Evangelist claims gym kicked him out for praying over a member in pain

An evangelist has claimed that he was kicked out of a gym for offering a prayer to another member in pain. Craig Fasler of Christian Equippers International reportedly prayed over one of the gym members to heal his physical ailments in the name of Jesus Christ, but after doing so he was asked to leave the gym.

An evangelist was told that a gym is not a place to talk about Jesus Christ.REUTERS/B Mathur

Fasler told reporters that the gym member he helped complained of body pain in the locker room. He offered to pray over him and the person agreed.

"I prayed three to four times as the healing came progressively, until he was completely freed of pain," the evangelist said. "He was very grateful."

After the healing, Fasler engaged the man in a discussion about faith and Jesus Christ. He also recommended that the man read Josh McDowell's book on Christianity, "More Than a Carpenter."

But a gym employee at Retro Fitness in Manahawkin, New Jersey apparently heard Fasler praying over the other person and told the evangelist he's not supposed to talk about religion or say the name of Jesus at the gym. Fasler said that the employee also declared that she's an atheist.

Police were called to the gym after Fasler wouldn't leave. The evangelist was escorted out of the premises and the officer said he was understanding but confused about why he was being kicked out of the gym.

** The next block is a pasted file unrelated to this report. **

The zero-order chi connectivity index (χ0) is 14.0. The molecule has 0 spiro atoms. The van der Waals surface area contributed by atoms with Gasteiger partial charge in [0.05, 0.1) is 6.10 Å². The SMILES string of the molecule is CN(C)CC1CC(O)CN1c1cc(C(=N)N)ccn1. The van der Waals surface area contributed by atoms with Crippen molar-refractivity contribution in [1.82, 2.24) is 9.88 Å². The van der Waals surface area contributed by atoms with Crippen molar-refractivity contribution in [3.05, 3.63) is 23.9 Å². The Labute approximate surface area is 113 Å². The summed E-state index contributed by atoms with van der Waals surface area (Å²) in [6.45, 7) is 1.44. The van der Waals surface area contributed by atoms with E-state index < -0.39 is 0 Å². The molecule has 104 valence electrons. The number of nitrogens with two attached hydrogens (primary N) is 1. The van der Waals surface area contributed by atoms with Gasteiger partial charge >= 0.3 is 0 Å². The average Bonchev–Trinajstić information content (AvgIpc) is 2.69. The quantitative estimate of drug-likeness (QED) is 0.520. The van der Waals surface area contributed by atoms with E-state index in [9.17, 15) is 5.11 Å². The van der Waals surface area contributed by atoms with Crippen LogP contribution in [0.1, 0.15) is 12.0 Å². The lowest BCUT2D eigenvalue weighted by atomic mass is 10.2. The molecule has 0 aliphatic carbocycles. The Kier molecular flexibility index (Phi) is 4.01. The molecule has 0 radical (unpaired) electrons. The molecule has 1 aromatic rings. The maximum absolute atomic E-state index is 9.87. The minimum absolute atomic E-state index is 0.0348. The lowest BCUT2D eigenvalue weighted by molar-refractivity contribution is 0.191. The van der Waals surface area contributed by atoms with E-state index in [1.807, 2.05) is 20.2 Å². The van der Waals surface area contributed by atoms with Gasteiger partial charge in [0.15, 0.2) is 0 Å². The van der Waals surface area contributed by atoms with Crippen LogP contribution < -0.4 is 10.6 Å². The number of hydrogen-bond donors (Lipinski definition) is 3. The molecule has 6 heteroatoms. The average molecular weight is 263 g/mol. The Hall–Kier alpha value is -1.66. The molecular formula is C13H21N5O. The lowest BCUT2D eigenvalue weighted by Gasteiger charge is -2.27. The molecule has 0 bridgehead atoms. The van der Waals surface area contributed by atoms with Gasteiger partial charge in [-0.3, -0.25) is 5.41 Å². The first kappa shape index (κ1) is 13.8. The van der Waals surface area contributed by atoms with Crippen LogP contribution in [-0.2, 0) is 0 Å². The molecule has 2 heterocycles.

The police received reports that the evangelist was disturbing the peace. The police did not witness any altercation or incident when they arrived since Fasler was already preparing to head out.

Meanwhile, Retro Fitness issued a statement on their Facebook page citing that Fasler offered to "heal" other members as well. They say that he has been told repeatedly to stop bothering members who only wanted to work out but they claim Fasler has refused. The management also denied that an employee declared she's atheist.

"As a gym/health club, we consider ourselves a business of personal health & mental and spiritual well being," the statement on Facebook read. "Although not technically a 'house of prayer' any member, guest or employee who feels a moment of prayer, meditation or reflection is necessary or beneficial to their well being, is not only welcome, but encouraged to do so."